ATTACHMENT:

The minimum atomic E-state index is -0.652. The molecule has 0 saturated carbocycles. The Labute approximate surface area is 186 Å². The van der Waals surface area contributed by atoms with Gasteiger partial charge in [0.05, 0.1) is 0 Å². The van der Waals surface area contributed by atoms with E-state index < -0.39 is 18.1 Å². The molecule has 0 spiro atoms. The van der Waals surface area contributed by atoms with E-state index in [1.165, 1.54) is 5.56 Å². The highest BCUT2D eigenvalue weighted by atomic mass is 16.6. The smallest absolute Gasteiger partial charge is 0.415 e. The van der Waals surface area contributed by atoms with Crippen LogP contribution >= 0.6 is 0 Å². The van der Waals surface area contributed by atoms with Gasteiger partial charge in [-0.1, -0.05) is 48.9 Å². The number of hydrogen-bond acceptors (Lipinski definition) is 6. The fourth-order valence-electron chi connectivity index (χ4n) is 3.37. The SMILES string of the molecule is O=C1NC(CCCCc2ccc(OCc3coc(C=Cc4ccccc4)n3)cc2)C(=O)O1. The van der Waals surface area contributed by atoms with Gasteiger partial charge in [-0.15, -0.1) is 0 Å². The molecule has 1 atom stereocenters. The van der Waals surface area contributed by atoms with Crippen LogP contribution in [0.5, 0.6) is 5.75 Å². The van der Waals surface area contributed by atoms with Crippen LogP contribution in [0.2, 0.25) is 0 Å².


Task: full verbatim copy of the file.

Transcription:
The minimum atomic E-state index is -0.652. The molecule has 0 saturated carbocycles. The Labute approximate surface area is 186 Å². The van der Waals surface area contributed by atoms with Gasteiger partial charge in [0.05, 0.1) is 0 Å². The van der Waals surface area contributed by atoms with E-state index < -0.39 is 18.1 Å². The molecule has 0 spiro atoms. The van der Waals surface area contributed by atoms with E-state index in [1.165, 1.54) is 5.56 Å². The highest BCUT2D eigenvalue weighted by atomic mass is 16.6. The smallest absolute Gasteiger partial charge is 0.415 e. The van der Waals surface area contributed by atoms with Crippen LogP contribution >= 0.6 is 0 Å². The van der Waals surface area contributed by atoms with Gasteiger partial charge in [-0.1, -0.05) is 48.9 Å². The number of hydrogen-bond acceptors (Lipinski definition) is 6. The fourth-order valence-electron chi connectivity index (χ4n) is 3.37. The SMILES string of the molecule is O=C1NC(CCCCc2ccc(OCc3coc(C=Cc4ccccc4)n3)cc2)C(=O)O1. The van der Waals surface area contributed by atoms with Gasteiger partial charge in [-0.15, -0.1) is 0 Å². The molecule has 1 atom stereocenters. The van der Waals surface area contributed by atoms with Crippen LogP contribution in [0.5, 0.6) is 5.75 Å². The van der Waals surface area contributed by atoms with Crippen LogP contribution in [0.2, 0.25) is 0 Å².